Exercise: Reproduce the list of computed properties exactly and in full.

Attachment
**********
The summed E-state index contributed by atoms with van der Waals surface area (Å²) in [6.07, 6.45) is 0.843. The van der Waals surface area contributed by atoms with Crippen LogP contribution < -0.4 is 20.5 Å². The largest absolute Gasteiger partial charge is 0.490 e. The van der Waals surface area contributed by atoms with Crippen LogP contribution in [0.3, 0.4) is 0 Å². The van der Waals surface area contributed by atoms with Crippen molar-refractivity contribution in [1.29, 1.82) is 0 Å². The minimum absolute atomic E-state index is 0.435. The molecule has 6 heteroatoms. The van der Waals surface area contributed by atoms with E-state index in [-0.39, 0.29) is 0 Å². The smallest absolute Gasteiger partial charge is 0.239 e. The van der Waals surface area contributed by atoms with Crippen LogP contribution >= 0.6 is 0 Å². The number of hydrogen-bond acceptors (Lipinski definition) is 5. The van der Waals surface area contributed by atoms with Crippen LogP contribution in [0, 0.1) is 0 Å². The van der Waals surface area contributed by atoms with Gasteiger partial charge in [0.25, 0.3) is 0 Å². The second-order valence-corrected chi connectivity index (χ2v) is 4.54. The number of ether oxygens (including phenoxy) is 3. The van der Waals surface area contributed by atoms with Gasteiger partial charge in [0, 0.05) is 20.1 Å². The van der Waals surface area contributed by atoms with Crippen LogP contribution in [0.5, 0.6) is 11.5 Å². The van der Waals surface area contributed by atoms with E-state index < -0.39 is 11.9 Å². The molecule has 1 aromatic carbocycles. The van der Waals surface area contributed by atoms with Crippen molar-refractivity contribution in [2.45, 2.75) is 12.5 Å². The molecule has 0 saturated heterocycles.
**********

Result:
The summed E-state index contributed by atoms with van der Waals surface area (Å²) in [6.07, 6.45) is 0.843. The van der Waals surface area contributed by atoms with Crippen LogP contribution < -0.4 is 20.5 Å². The largest absolute Gasteiger partial charge is 0.490 e. The van der Waals surface area contributed by atoms with Crippen LogP contribution in [0.3, 0.4) is 0 Å². The van der Waals surface area contributed by atoms with Crippen molar-refractivity contribution in [1.29, 1.82) is 0 Å². The minimum absolute atomic E-state index is 0.435. The molecule has 6 heteroatoms. The van der Waals surface area contributed by atoms with E-state index in [-0.39, 0.29) is 0 Å². The smallest absolute Gasteiger partial charge is 0.239 e. The van der Waals surface area contributed by atoms with Crippen LogP contribution >= 0.6 is 0 Å². The number of hydrogen-bond acceptors (Lipinski definition) is 5. The van der Waals surface area contributed by atoms with Crippen LogP contribution in [0, 0.1) is 0 Å². The van der Waals surface area contributed by atoms with Gasteiger partial charge in [0.25, 0.3) is 0 Å². The second-order valence-corrected chi connectivity index (χ2v) is 4.54. The number of ether oxygens (including phenoxy) is 3. The van der Waals surface area contributed by atoms with Gasteiger partial charge in [0, 0.05) is 20.1 Å². The van der Waals surface area contributed by atoms with Crippen LogP contribution in [0.5, 0.6) is 11.5 Å². The van der Waals surface area contributed by atoms with E-state index < -0.39 is 11.9 Å². The molecule has 1 aromatic carbocycles. The van der Waals surface area contributed by atoms with Crippen molar-refractivity contribution in [2.45, 2.75) is 12.5 Å². The molecule has 0 saturated heterocycles.